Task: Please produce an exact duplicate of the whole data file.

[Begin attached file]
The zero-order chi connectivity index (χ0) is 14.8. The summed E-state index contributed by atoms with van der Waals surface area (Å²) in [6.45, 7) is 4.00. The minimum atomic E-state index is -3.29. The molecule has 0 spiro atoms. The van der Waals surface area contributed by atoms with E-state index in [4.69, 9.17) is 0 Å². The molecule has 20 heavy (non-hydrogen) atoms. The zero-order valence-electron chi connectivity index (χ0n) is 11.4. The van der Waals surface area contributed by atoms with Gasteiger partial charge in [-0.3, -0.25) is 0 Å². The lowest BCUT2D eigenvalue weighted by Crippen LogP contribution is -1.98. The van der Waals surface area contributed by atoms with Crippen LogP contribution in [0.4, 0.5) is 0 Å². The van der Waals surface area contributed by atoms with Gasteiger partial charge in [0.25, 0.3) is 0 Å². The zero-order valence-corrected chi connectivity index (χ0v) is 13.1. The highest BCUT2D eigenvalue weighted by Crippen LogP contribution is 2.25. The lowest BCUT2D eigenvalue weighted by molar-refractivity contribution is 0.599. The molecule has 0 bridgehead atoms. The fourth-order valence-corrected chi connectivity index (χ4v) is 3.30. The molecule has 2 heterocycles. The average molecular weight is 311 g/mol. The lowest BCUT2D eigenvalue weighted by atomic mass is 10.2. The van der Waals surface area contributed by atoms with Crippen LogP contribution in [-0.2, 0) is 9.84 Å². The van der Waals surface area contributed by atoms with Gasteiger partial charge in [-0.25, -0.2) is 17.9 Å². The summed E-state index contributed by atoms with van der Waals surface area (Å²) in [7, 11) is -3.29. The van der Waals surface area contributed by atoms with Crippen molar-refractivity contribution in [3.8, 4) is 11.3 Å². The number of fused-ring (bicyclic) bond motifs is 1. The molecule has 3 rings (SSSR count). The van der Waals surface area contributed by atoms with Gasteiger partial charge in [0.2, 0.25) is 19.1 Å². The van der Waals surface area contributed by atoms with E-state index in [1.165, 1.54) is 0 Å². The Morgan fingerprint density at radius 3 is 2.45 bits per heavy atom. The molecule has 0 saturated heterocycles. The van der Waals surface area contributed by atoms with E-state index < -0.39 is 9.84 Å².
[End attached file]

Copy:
The zero-order chi connectivity index (χ0) is 14.8. The summed E-state index contributed by atoms with van der Waals surface area (Å²) in [6.45, 7) is 4.00. The minimum atomic E-state index is -3.29. The molecule has 0 spiro atoms. The van der Waals surface area contributed by atoms with E-state index in [4.69, 9.17) is 0 Å². The molecule has 20 heavy (non-hydrogen) atoms. The zero-order valence-electron chi connectivity index (χ0n) is 11.4. The van der Waals surface area contributed by atoms with Gasteiger partial charge in [-0.3, -0.25) is 0 Å². The lowest BCUT2D eigenvalue weighted by Crippen LogP contribution is -1.98. The van der Waals surface area contributed by atoms with Crippen LogP contribution in [0.4, 0.5) is 0 Å². The van der Waals surface area contributed by atoms with Gasteiger partial charge in [0.25, 0.3) is 0 Å². The zero-order valence-corrected chi connectivity index (χ0v) is 13.1. The highest BCUT2D eigenvalue weighted by Crippen LogP contribution is 2.25. The lowest BCUT2D eigenvalue weighted by molar-refractivity contribution is 0.599. The molecule has 0 bridgehead atoms. The fourth-order valence-corrected chi connectivity index (χ4v) is 3.30. The molecule has 2 heterocycles. The average molecular weight is 311 g/mol. The lowest BCUT2D eigenvalue weighted by atomic mass is 10.2. The van der Waals surface area contributed by atoms with Crippen LogP contribution in [-0.2, 0) is 9.84 Å². The van der Waals surface area contributed by atoms with Gasteiger partial charge in [-0.25, -0.2) is 17.9 Å². The summed E-state index contributed by atoms with van der Waals surface area (Å²) in [7, 11) is -3.29. The van der Waals surface area contributed by atoms with Crippen molar-refractivity contribution in [3.8, 4) is 11.3 Å². The number of fused-ring (bicyclic) bond motifs is 1. The molecule has 3 rings (SSSR count). The van der Waals surface area contributed by atoms with Gasteiger partial charge in [0.2, 0.25) is 19.1 Å². The van der Waals surface area contributed by atoms with E-state index in [1.165, 1.54) is 0 Å². The Morgan fingerprint density at radius 3 is 2.45 bits per heavy atom. The molecule has 0 saturated heterocycles. The van der Waals surface area contributed by atoms with E-state index < -0.39 is 9.84 Å².